Guide To Water Intake, Diet And Weight
About 50-70 percent of the human body is composed of water. The exact amount of bodily water varies according to age and the proportion of muscle-to-fat (muscle contains more water than fat.) Although water contains no calories and may have no nutrients, it is essential for life. We can survive for weeks without food, but only a matter of days without water. Because we do not store excess water, we must ensure that our daily diet contains a sufficient supply to maintain adequate health. It’s extremely difficult to take in too much water. If we drink too much, our body simply adjusts by increasing the amount of liquid we urinate. However, if our water level inside our body falls too low, we experience several symptoms that warn us we may be dehydrating. The principal symptom is thirst, a reaction influenced by a group of nerve cells located in the hypothalamus, located at the base of the brain.
Effect Of Water On Weight Gain And Weight Loss
Because the human body contains so much water, rising or falling levels may cause an equal increase or decrease in our weight. For example, water retention (sometimes called edema or oedema) with accompanying weight gain, is a common symptom of PMS and Menopause. While a very low carbohydrate diet (eg. Atkins Diet) typically leads to a loss of water (because carbs bind with water) leading to a rapid initial loss of weight. Weight loss is also a common symptom of dehydration.
How Much Water Do You Really Need To Drink? Latest Official Guidelines on Water Intake
According to the Institute of Medicine’s Food and Nutrition Board in their recent sixth report (February 2004) concerning water intake and electrolyte nutrients:
1. The vast majority of healthy people adequately meet their daily hydration and fluid intake needs by letting thirst be their guide. As a general guide, the Food and Nutrition Board set general recommendations for women at approximately 2.7 liters (about 8 glasses) of total water – from all beverages and foods – each day, and men an average of approximately 3.7 liters (about 12 glasses) of total water.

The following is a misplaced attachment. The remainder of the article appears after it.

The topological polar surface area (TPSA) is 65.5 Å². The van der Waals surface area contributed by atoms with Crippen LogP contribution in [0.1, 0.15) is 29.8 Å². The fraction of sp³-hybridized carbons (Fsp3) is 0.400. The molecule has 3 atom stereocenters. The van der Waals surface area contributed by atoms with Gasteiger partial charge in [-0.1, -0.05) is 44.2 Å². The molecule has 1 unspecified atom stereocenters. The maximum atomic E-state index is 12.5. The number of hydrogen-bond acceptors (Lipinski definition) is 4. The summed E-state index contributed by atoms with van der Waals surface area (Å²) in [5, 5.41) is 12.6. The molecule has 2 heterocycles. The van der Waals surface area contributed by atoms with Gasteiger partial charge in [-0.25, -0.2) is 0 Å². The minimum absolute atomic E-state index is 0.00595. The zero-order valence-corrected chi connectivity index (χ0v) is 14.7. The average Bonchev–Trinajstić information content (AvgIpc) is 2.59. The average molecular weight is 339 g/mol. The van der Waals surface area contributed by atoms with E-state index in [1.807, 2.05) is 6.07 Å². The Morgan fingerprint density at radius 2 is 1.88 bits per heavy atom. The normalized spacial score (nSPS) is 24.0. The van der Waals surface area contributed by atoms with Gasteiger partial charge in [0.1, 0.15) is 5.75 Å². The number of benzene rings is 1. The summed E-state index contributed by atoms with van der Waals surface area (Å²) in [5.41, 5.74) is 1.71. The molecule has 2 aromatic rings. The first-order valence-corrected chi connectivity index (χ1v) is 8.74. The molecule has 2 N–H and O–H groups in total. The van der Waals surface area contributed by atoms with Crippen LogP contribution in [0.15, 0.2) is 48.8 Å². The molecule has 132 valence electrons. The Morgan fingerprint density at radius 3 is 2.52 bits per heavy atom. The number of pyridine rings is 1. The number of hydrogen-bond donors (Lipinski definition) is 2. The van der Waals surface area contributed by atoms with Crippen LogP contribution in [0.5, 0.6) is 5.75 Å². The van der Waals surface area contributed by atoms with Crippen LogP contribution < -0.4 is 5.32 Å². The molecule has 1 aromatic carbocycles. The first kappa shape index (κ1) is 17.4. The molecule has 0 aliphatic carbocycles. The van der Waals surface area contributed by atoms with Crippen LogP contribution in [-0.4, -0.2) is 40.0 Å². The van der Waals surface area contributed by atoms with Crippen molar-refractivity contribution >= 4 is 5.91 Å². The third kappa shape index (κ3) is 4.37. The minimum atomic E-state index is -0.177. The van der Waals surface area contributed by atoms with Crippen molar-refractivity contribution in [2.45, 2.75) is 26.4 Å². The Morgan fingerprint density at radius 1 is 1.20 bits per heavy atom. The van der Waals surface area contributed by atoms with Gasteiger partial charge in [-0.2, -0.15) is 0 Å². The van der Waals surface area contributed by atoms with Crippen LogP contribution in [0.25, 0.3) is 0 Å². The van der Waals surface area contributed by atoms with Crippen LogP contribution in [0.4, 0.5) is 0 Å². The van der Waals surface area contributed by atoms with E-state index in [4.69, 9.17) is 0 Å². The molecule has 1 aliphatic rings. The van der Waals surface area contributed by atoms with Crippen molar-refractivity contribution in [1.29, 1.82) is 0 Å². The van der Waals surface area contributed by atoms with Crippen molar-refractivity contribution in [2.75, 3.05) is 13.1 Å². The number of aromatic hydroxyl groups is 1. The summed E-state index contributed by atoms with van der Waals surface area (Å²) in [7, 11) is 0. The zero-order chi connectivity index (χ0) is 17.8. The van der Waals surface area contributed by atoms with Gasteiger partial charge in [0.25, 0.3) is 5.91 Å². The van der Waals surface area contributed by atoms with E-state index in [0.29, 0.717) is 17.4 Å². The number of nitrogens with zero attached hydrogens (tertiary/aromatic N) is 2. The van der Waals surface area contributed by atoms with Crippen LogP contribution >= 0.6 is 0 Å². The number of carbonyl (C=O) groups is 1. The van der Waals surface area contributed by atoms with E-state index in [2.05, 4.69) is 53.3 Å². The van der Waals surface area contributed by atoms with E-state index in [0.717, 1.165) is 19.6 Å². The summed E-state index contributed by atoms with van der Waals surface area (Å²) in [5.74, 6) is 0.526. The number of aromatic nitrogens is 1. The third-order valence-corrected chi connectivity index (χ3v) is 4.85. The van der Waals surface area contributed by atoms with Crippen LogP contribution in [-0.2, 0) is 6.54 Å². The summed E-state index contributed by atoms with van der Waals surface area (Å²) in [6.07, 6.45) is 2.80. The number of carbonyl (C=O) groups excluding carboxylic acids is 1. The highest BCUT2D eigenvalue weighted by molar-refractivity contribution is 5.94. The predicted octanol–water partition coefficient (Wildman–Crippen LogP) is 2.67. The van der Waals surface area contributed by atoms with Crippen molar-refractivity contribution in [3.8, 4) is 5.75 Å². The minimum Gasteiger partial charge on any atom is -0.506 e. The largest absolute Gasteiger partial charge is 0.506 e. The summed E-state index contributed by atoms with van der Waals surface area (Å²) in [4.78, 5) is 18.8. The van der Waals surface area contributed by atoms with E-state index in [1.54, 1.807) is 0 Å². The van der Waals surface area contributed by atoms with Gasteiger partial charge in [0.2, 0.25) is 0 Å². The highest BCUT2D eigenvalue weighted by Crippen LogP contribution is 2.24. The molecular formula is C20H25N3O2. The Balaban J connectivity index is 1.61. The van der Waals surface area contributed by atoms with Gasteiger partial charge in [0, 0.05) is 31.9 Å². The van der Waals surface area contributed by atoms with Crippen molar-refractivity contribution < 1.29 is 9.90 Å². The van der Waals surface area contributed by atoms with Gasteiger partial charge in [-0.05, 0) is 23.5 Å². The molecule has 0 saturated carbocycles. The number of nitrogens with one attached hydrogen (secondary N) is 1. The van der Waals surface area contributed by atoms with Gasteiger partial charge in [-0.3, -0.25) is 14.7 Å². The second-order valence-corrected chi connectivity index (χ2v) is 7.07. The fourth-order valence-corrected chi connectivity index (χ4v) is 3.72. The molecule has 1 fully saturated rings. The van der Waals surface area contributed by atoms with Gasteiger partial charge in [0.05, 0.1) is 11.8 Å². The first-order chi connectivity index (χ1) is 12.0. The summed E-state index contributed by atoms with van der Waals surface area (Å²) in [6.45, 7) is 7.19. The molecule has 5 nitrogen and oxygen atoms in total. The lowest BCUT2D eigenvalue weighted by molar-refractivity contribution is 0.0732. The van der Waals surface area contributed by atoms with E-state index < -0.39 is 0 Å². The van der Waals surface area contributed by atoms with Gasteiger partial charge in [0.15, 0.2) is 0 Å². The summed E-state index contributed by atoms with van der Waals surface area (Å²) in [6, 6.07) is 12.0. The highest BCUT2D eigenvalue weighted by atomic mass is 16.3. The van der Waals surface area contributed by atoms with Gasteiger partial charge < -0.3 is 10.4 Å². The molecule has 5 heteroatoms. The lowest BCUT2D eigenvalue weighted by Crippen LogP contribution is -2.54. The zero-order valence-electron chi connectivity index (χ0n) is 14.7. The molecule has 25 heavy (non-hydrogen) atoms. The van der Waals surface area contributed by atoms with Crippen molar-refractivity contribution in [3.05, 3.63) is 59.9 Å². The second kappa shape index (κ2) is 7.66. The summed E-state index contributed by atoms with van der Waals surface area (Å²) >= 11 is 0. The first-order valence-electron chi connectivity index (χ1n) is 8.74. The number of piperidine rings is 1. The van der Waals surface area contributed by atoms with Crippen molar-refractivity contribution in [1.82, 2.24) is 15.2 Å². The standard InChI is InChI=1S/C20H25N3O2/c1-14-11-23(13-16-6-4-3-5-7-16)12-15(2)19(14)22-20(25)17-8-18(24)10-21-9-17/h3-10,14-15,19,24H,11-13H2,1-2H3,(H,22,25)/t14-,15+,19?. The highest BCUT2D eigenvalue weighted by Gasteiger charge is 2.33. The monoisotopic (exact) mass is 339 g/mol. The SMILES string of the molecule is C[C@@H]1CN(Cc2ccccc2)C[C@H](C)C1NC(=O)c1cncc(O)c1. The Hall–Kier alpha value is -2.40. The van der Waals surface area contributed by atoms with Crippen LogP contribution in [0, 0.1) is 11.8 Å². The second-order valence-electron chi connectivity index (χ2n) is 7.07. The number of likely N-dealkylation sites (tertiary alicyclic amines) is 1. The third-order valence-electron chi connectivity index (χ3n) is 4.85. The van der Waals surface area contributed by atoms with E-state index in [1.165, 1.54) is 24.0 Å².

Note: American women already average 9 cups of water a day from all beverages combined, and American men, 13 cups.
2. About 80 percent of people’s total water intake comes from drinking water and beverages – including caffeinated beverages – and the other 20 percent is derived from food.
3. Prolonged physical activity and/or heat exposure increases water loss and thus increases daily fluid needs.
4. The Institute of Medicine’s Food and Nutrition Board also stated that it is a myth that coffee and (moderate consumption of) alcoholic beverages are dehydrating. Caffeinated beverages contribute to daily total water intake, in the same way as non-caffeinated beverages.
What These Water Intake Guidelines Mean
Firstly, fluid intake is very important, and extra fluids are necessary in hot sun or during and after prolonged exercise, to prevent dehydration.
Secondly, if you feel thirsty, chances are you need to drink something (err, not beer or a large Jack Daniels!). But if you don’t feel thirsty, chances are you don’t need to drink anything. On a daily basis people get sufficient water from normal drinking behavior, such as drinking beverages at meals and in other social situations, and by letting their thirst guide them.
Thirdly, water or other liquids, are not the only source of fluids. Foods, like fruits and vegetables, are also important sources. (See below for more details about water content of foods).
Health Benefits of Water
Although water contains no calories and may contain no micronutrients, it is an indispensable aid to digestion, nutrient absorption and waste-elimination. It also helps regulate circulation, body temperature and a host of other biochemical reactions. Water lubricates joints and maintains healthy skin. It’s worth remembering that we can exist without food for months, but without water for only a few days.
Fluid Intake From Water And Food
We don’t store water in the way we store energy in the form of body fat, so we need a new supply each day. Every day on average our body loses the equivalent of 6-12 cups of water, which must be replaced. The digestion and metabolism of food typically gives us about 15 percent of our water needs. Our body converts part of our food into hydrogen and combines this with oxygen in the air we breathe to form water. The remaining 85 percent comes from water in our diet. As a very rough guide, we need to eat/drink the equivalent of 8 x 10-ounce glasses of water. But we don’t necessarily need to take in this fluid in the form of drinking water. Eating water-containing food is fine, too. Here are some common and not-so-common examples:
- Most fruits are largely composed of water.
- Liquids like milk and fruit juices contain plenty of water.
- Vegetables are rich in water.
- A hamburger is 50 percent water.
- Swiss cheese is 38 percent water.
- Regular hard bagels are almost 30 percent water.
Note: A turkey sandwich made with Swiss cheese, lettuce, and tomato on whole-wheat bread contains almost a half-cup of water, while a tossed salad with vinaigrette dressing contains about a full cup.
What Type Of Water is Best to Drink?
What type of water should we drink? For optimum health, experts recommend clean, spring water, or filtered water, and some experts advise against drinking tap water, fluoridated or distilled water. For health reasons, some experts advise us all to check the safety of our tap water supply, in order to ensure it is free from heavy metals, bacteria and other contaminants.